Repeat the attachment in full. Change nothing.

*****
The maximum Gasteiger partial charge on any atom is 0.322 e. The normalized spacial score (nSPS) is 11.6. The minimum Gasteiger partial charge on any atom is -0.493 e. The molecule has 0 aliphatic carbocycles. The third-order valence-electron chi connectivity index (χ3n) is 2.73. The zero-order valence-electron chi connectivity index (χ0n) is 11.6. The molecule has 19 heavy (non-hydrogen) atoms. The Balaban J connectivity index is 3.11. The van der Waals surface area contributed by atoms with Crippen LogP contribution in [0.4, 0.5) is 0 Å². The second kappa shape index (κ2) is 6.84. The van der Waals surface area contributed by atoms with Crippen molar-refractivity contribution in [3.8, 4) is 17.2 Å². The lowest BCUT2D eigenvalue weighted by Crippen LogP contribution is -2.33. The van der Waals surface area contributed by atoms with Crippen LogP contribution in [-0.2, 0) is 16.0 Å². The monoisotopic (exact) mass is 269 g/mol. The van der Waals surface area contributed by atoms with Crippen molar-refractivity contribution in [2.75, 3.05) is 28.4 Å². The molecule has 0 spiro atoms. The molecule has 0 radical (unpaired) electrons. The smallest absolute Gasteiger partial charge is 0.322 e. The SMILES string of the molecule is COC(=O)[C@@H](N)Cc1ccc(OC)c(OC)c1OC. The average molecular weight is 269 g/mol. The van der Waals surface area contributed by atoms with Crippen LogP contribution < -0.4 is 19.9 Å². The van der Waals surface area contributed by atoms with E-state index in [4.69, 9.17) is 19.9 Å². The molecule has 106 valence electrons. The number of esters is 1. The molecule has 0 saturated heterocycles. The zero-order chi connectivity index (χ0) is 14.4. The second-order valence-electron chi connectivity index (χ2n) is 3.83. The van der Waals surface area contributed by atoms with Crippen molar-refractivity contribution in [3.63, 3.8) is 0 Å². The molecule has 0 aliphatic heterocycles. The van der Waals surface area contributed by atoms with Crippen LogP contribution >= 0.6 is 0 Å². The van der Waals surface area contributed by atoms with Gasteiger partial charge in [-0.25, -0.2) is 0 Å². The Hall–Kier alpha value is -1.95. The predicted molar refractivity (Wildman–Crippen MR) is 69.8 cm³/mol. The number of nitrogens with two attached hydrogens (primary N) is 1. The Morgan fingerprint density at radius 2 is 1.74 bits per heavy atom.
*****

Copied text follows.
The maximum Gasteiger partial charge on any atom is 0.322 e. The normalized spacial score (nSPS) is 11.6. The minimum Gasteiger partial charge on any atom is -0.493 e. The molecule has 0 aliphatic carbocycles. The third-order valence-electron chi connectivity index (χ3n) is 2.73. The zero-order valence-electron chi connectivity index (χ0n) is 11.6. The molecule has 19 heavy (non-hydrogen) atoms. The Balaban J connectivity index is 3.11. The van der Waals surface area contributed by atoms with Crippen LogP contribution in [0.4, 0.5) is 0 Å². The second kappa shape index (κ2) is 6.84. The van der Waals surface area contributed by atoms with Crippen molar-refractivity contribution in [3.8, 4) is 17.2 Å². The lowest BCUT2D eigenvalue weighted by Crippen LogP contribution is -2.33. The van der Waals surface area contributed by atoms with Crippen LogP contribution in [-0.2, 0) is 16.0 Å². The monoisotopic (exact) mass is 269 g/mol. The van der Waals surface area contributed by atoms with Crippen molar-refractivity contribution in [2.75, 3.05) is 28.4 Å². The molecule has 0 spiro atoms. The molecule has 0 radical (unpaired) electrons. The smallest absolute Gasteiger partial charge is 0.322 e. The SMILES string of the molecule is COC(=O)[C@@H](N)Cc1ccc(OC)c(OC)c1OC. The average molecular weight is 269 g/mol. The van der Waals surface area contributed by atoms with Crippen LogP contribution < -0.4 is 19.9 Å². The van der Waals surface area contributed by atoms with E-state index in [4.69, 9.17) is 19.9 Å². The molecule has 106 valence electrons. The number of esters is 1. The molecule has 0 saturated heterocycles. The zero-order chi connectivity index (χ0) is 14.4. The second-order valence-electron chi connectivity index (χ2n) is 3.83. The van der Waals surface area contributed by atoms with Crippen molar-refractivity contribution in [3.63, 3.8) is 0 Å². The molecule has 0 aliphatic heterocycles. The van der Waals surface area contributed by atoms with Crippen LogP contribution >= 0.6 is 0 Å². The van der Waals surface area contributed by atoms with Gasteiger partial charge in [-0.25, -0.2) is 0 Å². The Hall–Kier alpha value is -1.95. The predicted molar refractivity (Wildman–Crippen MR) is 69.8 cm³/mol. The number of nitrogens with two attached hydrogens (primary N) is 1. The Morgan fingerprint density at radius 2 is 1.74 bits per heavy atom.